At a press conference in January 2010, California Governor Arnold Schwarzenegger proposed sending undocumented inmates from California prisons to cheaper, privately run prisons in Mexico as a solution to the state’s budget crisis and prison overcrowding problems. Though seemingly far-fetched, the Governor’s proposal represents a creative solution to a nation-wide problem of growing illegal immigrant populations, overburdened penal systems, and increasing pressures to cut costs. National trends in privatization and the offshoring of government functions make exporting inmates to lower cost prisons abroad a tempting remedy, albeit one that is fraught with legal complications. This Note argues that the California Governor’s proposal is infeasible because it does not fit within the existing U.S.-Mexico treaty structure and California is constitutionally prohibited from entering into its own treaty with Mexico. Furthermore, the massive civil liability risk created by a private extra-territorial prison substantially reduces the cost savings incentives.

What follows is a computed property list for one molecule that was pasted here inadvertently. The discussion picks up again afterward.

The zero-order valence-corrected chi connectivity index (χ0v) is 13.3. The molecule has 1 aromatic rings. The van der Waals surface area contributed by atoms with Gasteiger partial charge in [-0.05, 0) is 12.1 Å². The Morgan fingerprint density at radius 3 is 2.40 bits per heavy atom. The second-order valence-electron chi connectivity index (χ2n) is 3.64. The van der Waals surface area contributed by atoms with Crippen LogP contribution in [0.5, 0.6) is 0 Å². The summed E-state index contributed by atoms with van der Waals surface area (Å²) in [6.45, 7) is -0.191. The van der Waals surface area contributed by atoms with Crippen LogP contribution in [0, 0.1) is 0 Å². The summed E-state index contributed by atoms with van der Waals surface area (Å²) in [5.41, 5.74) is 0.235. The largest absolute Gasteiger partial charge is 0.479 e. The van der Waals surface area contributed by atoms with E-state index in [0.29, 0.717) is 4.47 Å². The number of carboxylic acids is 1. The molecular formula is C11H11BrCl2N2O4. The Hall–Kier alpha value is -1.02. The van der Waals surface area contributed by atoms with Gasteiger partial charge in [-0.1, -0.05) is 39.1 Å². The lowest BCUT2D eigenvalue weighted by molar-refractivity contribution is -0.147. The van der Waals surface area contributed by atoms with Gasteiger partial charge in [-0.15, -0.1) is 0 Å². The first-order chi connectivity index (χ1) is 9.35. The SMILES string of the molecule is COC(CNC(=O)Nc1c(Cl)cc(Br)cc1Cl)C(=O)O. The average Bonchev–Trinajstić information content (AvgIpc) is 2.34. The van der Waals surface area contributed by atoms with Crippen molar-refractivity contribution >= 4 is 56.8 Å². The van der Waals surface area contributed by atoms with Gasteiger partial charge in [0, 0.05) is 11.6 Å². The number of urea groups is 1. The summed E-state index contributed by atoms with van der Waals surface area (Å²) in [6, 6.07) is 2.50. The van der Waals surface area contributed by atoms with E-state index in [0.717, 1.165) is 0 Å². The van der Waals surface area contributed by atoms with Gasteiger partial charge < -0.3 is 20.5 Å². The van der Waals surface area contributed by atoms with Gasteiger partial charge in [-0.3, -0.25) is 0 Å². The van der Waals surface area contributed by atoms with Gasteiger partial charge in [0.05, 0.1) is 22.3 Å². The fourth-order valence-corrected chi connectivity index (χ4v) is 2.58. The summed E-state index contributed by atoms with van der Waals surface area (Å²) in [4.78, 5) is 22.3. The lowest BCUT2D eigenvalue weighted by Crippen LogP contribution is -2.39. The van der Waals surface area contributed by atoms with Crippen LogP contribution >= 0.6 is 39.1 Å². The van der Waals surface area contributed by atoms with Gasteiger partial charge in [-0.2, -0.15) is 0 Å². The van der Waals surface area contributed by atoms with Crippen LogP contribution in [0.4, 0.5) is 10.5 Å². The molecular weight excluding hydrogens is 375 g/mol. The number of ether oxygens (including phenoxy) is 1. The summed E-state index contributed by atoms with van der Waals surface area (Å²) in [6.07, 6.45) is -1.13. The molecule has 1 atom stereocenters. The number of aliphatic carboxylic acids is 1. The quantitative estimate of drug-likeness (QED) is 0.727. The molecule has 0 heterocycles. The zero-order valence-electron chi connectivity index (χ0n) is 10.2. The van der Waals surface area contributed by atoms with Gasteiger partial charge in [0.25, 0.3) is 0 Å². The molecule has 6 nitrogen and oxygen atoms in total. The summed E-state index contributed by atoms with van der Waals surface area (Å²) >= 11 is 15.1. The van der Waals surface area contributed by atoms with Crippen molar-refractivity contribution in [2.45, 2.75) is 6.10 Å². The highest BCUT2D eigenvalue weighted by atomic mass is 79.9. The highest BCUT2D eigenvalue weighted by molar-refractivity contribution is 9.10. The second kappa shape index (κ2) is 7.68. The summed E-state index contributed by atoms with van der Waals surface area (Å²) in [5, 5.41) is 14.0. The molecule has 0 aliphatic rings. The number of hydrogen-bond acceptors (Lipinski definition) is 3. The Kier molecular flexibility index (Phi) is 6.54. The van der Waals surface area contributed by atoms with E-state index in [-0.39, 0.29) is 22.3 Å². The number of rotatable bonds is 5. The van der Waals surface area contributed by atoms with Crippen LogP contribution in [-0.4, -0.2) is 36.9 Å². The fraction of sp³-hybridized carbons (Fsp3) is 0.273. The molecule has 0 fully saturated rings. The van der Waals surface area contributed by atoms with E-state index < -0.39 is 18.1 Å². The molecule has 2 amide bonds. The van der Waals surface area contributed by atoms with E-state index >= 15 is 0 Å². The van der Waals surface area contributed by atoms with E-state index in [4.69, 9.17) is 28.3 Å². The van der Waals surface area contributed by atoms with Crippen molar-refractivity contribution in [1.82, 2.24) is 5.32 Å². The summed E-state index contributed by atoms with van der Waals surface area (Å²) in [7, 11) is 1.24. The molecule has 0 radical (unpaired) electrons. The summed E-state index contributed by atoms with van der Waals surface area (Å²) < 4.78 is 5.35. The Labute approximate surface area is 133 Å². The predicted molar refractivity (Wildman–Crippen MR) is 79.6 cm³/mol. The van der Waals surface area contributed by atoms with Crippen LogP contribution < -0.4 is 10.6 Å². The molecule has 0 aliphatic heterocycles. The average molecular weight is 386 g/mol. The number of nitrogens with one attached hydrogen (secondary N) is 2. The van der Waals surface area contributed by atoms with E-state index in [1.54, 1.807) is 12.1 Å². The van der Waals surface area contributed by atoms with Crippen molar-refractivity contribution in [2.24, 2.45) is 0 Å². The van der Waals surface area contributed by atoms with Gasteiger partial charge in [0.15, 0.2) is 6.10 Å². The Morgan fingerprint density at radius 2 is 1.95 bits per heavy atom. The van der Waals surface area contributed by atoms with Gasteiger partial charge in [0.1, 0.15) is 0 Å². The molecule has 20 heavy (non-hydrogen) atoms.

Law Enforcement and Corrections
- Journal title
Boston College International and Comparative Law Review
- Date submitted
6 September 2022